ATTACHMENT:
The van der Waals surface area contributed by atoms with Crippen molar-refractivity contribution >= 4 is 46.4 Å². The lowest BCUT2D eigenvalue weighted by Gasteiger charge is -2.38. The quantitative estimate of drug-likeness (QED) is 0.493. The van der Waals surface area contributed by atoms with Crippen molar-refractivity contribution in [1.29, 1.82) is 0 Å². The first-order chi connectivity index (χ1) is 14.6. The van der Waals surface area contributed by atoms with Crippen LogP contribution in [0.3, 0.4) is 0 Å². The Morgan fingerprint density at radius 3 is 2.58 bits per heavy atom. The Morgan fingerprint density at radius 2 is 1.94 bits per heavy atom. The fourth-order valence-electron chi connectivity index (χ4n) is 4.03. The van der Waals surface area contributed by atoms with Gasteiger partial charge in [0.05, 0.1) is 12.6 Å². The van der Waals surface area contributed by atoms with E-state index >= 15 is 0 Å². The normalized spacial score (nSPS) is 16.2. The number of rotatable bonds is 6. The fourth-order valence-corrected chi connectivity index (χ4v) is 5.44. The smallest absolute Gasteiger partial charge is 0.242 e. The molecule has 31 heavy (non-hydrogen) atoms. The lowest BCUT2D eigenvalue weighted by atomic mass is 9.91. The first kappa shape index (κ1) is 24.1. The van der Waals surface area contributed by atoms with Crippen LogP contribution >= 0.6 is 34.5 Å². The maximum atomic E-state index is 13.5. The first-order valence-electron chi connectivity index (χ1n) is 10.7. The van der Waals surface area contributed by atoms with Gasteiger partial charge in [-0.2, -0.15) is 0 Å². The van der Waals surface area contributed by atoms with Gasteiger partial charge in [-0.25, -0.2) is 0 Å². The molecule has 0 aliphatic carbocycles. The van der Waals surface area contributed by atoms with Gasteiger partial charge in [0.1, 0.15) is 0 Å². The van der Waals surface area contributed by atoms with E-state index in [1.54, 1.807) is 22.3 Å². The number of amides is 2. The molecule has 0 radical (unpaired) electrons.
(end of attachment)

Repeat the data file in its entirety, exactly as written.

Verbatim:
The van der Waals surface area contributed by atoms with Crippen molar-refractivity contribution >= 4 is 46.4 Å². The lowest BCUT2D eigenvalue weighted by Gasteiger charge is -2.38. The quantitative estimate of drug-likeness (QED) is 0.493. The van der Waals surface area contributed by atoms with Crippen molar-refractivity contribution in [1.29, 1.82) is 0 Å². The first-order chi connectivity index (χ1) is 14.6. The van der Waals surface area contributed by atoms with Crippen LogP contribution in [0.3, 0.4) is 0 Å². The Morgan fingerprint density at radius 3 is 2.58 bits per heavy atom. The Morgan fingerprint density at radius 2 is 1.94 bits per heavy atom. The fourth-order valence-electron chi connectivity index (χ4n) is 4.03. The van der Waals surface area contributed by atoms with Gasteiger partial charge in [0.05, 0.1) is 12.6 Å². The van der Waals surface area contributed by atoms with E-state index >= 15 is 0 Å². The normalized spacial score (nSPS) is 16.2. The number of rotatable bonds is 6. The fourth-order valence-corrected chi connectivity index (χ4v) is 5.44. The smallest absolute Gasteiger partial charge is 0.242 e. The molecule has 31 heavy (non-hydrogen) atoms. The lowest BCUT2D eigenvalue weighted by atomic mass is 9.91. The first kappa shape index (κ1) is 24.1. The van der Waals surface area contributed by atoms with Crippen LogP contribution >= 0.6 is 34.5 Å². The maximum atomic E-state index is 13.5. The first-order valence-electron chi connectivity index (χ1n) is 10.7. The van der Waals surface area contributed by atoms with Gasteiger partial charge in [-0.2, -0.15) is 0 Å². The van der Waals surface area contributed by atoms with Gasteiger partial charge in [-0.25, -0.2) is 0 Å². The molecule has 0 aliphatic carbocycles. The van der Waals surface area contributed by atoms with Gasteiger partial charge in [0.1, 0.15) is 0 Å². The van der Waals surface area contributed by atoms with E-state index in [1.54, 1.807) is 22.3 Å². The number of amides is 2. The molecule has 0 radical (unpaired) electrons.